Dianne Chai (bass/vocals), Randy Stodola (guitar/vocals) and John McCarthy (drums) were an early fixture on the Los Angeles punk scene, churning out loudhardsemifast rock with awful, predictable lyrics. Proceeding from an independent label to the majors, the Alley Cats made two LPs that show a little progress — i.e., Nightmare City is more samey and less imaginatively produced than Escape From Planet Earth.
Parting ways with MCA and their name, the trio reappeared in 1985 as the Zarkons. The diabolical production on the eight-song Riders in the Long Black Parade sinks the heavily echoed vocals deep into the wall behind your speakers; although nearly inaudible, Chai’s reasonably dramatic rendition of the Jefferson Airplane’s “White Rabbit” (in march-time, no less) is the album’s only sign of life.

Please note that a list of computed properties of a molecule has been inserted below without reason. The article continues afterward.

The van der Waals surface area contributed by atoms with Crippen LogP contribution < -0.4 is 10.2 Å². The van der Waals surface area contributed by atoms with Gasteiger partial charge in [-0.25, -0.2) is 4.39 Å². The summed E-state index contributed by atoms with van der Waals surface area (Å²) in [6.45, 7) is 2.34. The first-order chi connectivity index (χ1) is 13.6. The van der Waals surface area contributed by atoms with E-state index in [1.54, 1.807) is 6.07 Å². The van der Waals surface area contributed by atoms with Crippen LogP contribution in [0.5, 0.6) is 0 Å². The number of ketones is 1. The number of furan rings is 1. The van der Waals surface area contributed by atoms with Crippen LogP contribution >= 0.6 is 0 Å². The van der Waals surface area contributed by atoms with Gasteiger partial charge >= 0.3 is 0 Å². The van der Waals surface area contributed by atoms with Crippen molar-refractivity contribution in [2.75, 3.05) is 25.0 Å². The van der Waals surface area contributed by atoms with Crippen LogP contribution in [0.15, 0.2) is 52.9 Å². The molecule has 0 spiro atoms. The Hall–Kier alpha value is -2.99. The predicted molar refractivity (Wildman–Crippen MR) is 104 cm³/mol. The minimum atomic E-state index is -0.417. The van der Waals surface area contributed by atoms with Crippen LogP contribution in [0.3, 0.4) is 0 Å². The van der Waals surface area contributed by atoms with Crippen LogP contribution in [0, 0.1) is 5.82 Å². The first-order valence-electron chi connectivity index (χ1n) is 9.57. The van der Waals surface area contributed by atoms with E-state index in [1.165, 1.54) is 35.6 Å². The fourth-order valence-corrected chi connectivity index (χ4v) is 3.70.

Joined by two new sidepersons (a female vocalist and a different drummer), Stodola and Chai then raised their pretensions tenfold. Between the Idea and the Reality (title courtesy of T.S. Eliot) — a slick and vapid radio wannabe — begins by ruining the Yardbirds’ “Heart Full of Soul” with synth drums and a noxious sax solo and then proceeds to desecrate the memory of Dylan Thomas, setting one of his poems (“The Hunchback in the Park”) to atrocious fake folk music.